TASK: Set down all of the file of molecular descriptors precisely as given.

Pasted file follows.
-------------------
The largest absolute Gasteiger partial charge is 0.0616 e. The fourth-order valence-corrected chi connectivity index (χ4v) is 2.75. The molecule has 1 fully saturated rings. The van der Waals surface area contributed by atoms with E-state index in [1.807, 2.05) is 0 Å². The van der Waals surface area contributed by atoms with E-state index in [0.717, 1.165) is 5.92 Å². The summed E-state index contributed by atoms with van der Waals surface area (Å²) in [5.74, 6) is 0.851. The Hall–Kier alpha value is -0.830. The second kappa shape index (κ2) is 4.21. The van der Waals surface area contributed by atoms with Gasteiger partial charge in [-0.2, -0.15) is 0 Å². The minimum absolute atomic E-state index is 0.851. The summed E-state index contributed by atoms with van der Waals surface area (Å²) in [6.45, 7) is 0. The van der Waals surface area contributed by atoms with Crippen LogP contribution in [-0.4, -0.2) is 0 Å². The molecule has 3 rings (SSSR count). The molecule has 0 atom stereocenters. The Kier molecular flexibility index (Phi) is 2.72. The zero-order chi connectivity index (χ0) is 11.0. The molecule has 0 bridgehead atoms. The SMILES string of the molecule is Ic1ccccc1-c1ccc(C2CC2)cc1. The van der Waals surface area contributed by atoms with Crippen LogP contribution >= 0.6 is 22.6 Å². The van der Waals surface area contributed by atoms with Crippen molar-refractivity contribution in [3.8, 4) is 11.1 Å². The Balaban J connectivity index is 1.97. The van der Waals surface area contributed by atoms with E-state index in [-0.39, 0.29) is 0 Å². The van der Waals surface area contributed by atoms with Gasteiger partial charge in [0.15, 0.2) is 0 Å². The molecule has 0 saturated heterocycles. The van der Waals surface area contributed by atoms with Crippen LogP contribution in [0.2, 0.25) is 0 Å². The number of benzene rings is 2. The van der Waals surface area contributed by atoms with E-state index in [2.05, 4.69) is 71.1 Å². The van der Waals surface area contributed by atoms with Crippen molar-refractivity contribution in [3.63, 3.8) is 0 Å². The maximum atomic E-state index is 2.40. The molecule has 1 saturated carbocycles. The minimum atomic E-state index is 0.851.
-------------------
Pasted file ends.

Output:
The largest absolute Gasteiger partial charge is 0.0616 e. The fourth-order valence-corrected chi connectivity index (χ4v) is 2.75. The molecule has 1 fully saturated rings. The van der Waals surface area contributed by atoms with E-state index in [1.807, 2.05) is 0 Å². The van der Waals surface area contributed by atoms with E-state index in [0.717, 1.165) is 5.92 Å². The summed E-state index contributed by atoms with van der Waals surface area (Å²) in [5.74, 6) is 0.851. The Hall–Kier alpha value is -0.830. The second kappa shape index (κ2) is 4.21. The van der Waals surface area contributed by atoms with Gasteiger partial charge in [-0.2, -0.15) is 0 Å². The minimum absolute atomic E-state index is 0.851. The summed E-state index contributed by atoms with van der Waals surface area (Å²) in [6.45, 7) is 0. The van der Waals surface area contributed by atoms with Crippen LogP contribution in [-0.4, -0.2) is 0 Å². The molecule has 3 rings (SSSR count). The molecule has 0 atom stereocenters. The Kier molecular flexibility index (Phi) is 2.72. The zero-order chi connectivity index (χ0) is 11.0. The molecule has 0 bridgehead atoms. The SMILES string of the molecule is Ic1ccccc1-c1ccc(C2CC2)cc1. The van der Waals surface area contributed by atoms with Crippen LogP contribution >= 0.6 is 22.6 Å². The van der Waals surface area contributed by atoms with Crippen molar-refractivity contribution in [3.8, 4) is 11.1 Å². The Balaban J connectivity index is 1.97. The van der Waals surface area contributed by atoms with E-state index in [-0.39, 0.29) is 0 Å². The van der Waals surface area contributed by atoms with Gasteiger partial charge in [0.15, 0.2) is 0 Å². The molecule has 0 saturated heterocycles. The van der Waals surface area contributed by atoms with Crippen LogP contribution in [0.2, 0.25) is 0 Å². The number of benzene rings is 2. The van der Waals surface area contributed by atoms with E-state index in [2.05, 4.69) is 71.1 Å². The van der Waals surface area contributed by atoms with Crippen molar-refractivity contribution in [3.63, 3.8) is 0 Å². The maximum atomic E-state index is 2.40. The molecule has 1 saturated carbocycles. The minimum atomic E-state index is 0.851.